1. I have information about Vojtech’s birth and death, but not his marriage. He and Katerina were presumably married prior to June 1870 (date of the 1870 census), but not sure if in Chicago or in Bohemia. Have already searched parish books in Chicago for years 1868 – 1870 with no luck, so need to look through parish registries in Bohemia.
  2. Locate Katerina’s birth in the parish registries. I have her approximate date of birth and her maiden name.
  3. Locate immigration record for Votech (naturalization record would have been lost in the Chicago fire of 1871). Immigration date would be prior to June 1870. However, do not know the port of immigration. Most people came through New York (Castle Garden) at that time, but there were many other ports.
  4. Assemble timeline for Vojtech. Timelines can be very useful tools in laying out an ancestor’s life. They can help organize missing pieces and direct further research.
  5. Have found baptisms of Vojtech and Katerina’s children. Would like to find baptism records of Vojtech’s possible siblings in Bohemia.
  6. Begin putting together a family group sheet for Vit Cerny, Vojtech’s father.

Some of these can be done concurrent with each other, while others should be done before other items. For example, I can put together a timeline while I am searching for the marriage. However, I really need to find the marriage before looking for immigration records as the marriage date can help narrow down a possible date of immigration.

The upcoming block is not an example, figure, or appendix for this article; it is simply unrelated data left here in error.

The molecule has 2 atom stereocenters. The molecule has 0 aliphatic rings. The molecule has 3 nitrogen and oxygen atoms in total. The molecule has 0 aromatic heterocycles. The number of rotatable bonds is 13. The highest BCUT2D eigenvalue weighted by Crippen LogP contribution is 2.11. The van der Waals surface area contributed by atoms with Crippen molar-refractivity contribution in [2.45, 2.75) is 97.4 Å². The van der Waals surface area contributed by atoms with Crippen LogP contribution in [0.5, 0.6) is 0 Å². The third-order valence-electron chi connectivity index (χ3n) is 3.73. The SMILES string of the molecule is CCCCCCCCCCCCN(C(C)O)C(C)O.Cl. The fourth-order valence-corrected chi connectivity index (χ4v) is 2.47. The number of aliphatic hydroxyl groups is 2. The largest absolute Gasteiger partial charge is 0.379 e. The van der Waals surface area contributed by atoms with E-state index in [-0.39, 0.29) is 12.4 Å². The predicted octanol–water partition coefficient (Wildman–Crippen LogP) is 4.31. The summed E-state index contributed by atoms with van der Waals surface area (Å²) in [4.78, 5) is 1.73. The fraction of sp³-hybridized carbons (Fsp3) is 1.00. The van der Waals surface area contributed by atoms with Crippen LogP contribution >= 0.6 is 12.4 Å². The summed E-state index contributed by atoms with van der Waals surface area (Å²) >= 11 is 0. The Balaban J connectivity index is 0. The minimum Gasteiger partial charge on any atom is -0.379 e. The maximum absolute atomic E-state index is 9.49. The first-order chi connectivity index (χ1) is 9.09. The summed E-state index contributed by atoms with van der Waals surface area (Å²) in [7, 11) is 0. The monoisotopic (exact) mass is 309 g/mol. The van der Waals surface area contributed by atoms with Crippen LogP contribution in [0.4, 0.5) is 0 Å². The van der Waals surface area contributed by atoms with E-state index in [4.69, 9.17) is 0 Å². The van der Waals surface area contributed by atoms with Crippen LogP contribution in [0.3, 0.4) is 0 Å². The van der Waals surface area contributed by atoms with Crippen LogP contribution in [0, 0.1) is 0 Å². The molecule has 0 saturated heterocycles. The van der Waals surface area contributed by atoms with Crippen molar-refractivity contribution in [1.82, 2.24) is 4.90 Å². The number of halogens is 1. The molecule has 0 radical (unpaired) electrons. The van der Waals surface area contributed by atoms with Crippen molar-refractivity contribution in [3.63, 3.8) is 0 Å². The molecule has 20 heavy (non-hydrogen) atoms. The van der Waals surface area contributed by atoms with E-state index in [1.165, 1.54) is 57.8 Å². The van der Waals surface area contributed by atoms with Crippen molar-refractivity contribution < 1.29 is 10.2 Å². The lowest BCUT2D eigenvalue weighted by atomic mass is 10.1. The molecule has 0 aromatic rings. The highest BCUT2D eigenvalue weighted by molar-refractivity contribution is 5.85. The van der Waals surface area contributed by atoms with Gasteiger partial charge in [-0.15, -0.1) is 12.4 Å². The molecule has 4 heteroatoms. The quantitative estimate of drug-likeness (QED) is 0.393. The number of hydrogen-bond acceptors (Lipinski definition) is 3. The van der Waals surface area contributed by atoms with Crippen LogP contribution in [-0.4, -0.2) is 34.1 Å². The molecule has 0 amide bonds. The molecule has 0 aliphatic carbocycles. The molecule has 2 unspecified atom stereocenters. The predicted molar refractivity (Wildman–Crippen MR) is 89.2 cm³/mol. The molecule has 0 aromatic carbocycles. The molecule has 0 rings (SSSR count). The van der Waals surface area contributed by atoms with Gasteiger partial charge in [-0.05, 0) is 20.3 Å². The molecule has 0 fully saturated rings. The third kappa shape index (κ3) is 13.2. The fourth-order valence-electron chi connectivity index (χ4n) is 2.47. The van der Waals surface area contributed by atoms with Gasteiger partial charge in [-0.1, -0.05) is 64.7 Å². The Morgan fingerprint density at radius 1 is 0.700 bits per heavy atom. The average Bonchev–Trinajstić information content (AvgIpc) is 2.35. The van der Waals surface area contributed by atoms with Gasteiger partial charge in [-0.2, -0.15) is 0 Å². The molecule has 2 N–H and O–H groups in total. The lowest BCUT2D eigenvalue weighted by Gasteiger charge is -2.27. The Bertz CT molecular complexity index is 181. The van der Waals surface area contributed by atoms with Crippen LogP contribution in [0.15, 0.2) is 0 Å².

I have a lot of work to do yet, but the hunt will be fun. If you can come up with anything else you feel I should add to the list, let me know!

Posted in Bohemia, Census, Cerny, Chicago, City Directories, Genealogy, Methodology, Padrta | Tagged: , , , , , | Leave a Comment »

Vojtech Cerny’s Birth – Follow Up

Posted by dwsuddarth on 10 October 2016

In my last post, I related how I found the record of Vojtech Cerny’s birth and translated what I could, except for the last couple of columns. In this post, I am translating those columns. The last few columns of the record are the columns for the Godparents and the Midwife. Below is the record with the column headings and a zoom in of the last few columns (Vojtech is the 3rd one).

Vojtech Cerny Baptism

Vojtech Cerny Baptism Zoom

The first column (Kmotrove) is the Godparents. The name and status of the Godparents is given and roughly translates as follows:

Tomas ? (I cannot make out the last name)       vyminkar of Mladosivic       Terezie his wife       Signed by (the name of the Priest – I am unable to read this name).

Vyminkar has no direct translation in English. Vymenek is an exchange of a farm for a pension. So a vyminkar is the farmer who would have conveyed title of his farm to a new owner in exchange for a legally binding promise to take care of the farmer. Usually, the farmer would continue to live on a portion of the property.

The next column over is information regarding the midwife. The column heading is ‘Baba’ (looks like ‘Laba’) written in the old German script (that’s another post entirely!). Below that is ‘jeli s koumana’. Again, there is really no direct translation in English. The midwife was usually a woman with knowledge about birth who was tested or approved by the Priest. In this case, the midwife was the same as the one in the row before. The information translates as:

Tereszie       Waschkovsky       vyminkarka (same as vyminkar, but a woman)       of Kojakovic       no. 37 neskoumana

The last column is remarks, of which there are none.

Translating these columns was a bit more difficult than some of the others, due to the words which really have no direct translation. Now, I need to work on those names, as they could prove important and help in further research.